Parenting Arrangements - Care Arrangements for Children up to School Age

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There are many other factors that should be considered when determining an arrangement that is best for your children such as parental conflict, practicality, special needs of the child including medical needs and risk factors in either parent’s household. The Family Law Act 1975 provides that children have a right to a meaningful relationship with both parents absent any risk to that child with either parent. Any arrangements should consider that child’s individual needs, their safety, and welfare.

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While some children transition well to the new family dynamic and adjust relatively well to seeing one parent more than the other,  most children struggle emotionally and psychologically and find it difficult to adjust to the drastic change. When we look at the 0 to 5-year old age bracket, social science tells us to be mindful of that child’s age and stage of development. Children of this age need stability, routine and consistency to thrive and meet all their developmental milestones.

One of the most common questions from parents of young children, is when can a child transition to overnight time with the non-primary parent? Unfortunately, there is no legislation or binding authority that provides that a child must commence overnight time with the other parent at a certain age. The answer is purely dependent on your child’s ability to cope with the separation from the primary parent and their common environment. Questions you should be asking yourself when trying to determine whether your child is ready for overnight time include:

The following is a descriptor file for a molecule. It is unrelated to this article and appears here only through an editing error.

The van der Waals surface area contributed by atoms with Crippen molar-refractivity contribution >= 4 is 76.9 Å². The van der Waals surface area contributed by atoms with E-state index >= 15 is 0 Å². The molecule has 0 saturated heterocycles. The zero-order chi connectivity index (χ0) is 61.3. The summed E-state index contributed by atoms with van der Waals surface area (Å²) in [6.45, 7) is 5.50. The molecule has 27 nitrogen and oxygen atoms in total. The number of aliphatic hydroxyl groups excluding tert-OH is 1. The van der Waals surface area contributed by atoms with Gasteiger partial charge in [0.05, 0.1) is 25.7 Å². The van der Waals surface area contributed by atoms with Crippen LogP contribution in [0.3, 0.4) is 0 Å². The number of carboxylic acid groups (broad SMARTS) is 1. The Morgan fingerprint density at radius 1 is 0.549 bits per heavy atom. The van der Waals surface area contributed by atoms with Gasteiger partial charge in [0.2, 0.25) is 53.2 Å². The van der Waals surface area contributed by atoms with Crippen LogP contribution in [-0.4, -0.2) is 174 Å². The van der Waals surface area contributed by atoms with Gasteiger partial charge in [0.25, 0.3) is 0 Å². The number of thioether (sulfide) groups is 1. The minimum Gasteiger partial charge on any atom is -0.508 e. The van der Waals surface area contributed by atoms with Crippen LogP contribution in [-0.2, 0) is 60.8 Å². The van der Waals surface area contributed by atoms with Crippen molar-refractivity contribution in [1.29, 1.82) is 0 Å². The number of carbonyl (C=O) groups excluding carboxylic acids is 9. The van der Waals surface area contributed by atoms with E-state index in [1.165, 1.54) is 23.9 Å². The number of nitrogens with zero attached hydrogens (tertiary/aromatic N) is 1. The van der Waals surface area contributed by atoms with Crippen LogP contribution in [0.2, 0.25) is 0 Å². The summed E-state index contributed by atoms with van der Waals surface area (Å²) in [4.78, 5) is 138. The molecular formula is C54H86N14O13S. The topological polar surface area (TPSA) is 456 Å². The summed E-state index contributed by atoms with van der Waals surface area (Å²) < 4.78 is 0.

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  1. Is my child breastfed? If so, it is unlikely that the child can transition to overnight time unless the mother is willing and able to express breastmilk and the child will take a bottle feed. Generally, if your child is still breastfed he or she is likely too young to be spending overnights away from their mother. That being said, it is not uncommon for children to be breastfed into their toddler years and therefore both parents must consider what is best for the child in those circumstances and make arrangements that allow the child to spend meaningful time with the non-primary parent whilst still affording them the opportunity to be breastfed.
  1. How much time does my child spend away from their primary parent? If your child is spending 5 days a week in day-care or in the care of a person that it is not biologically related to the child, then it is likely that the child is used to spending time away from the primary parent and can transition to overnight time with the other parent.
  1. What is my child’s routine when they are with their other parent? You must be willing and able to maintain consistency and routine between households to give your child the best chance at coping with overnight time. Communication is key and whilst this is not always achievable with separated parents, tools such as email and communication books can help parents agree on uncontroversial issues such as nap times and feeding schedules.,
  1. Am I available to care for my child during their overnight stay? Newborns and toddlers require 24-hour care. This is not to say that you cannot leave your child with a trusted friend or relative but there is no substitute for the care of the biological parent. Generally, the Courts will want to ensure that a parent is caring for the child overnight.

Ideally, the best arrangements for newborns and toddlers is to spend short and regular time with the other parent. This allows for bonding and familiarity with the other parent, so the child is not distressed when spending time with the non-primary parent. As an example: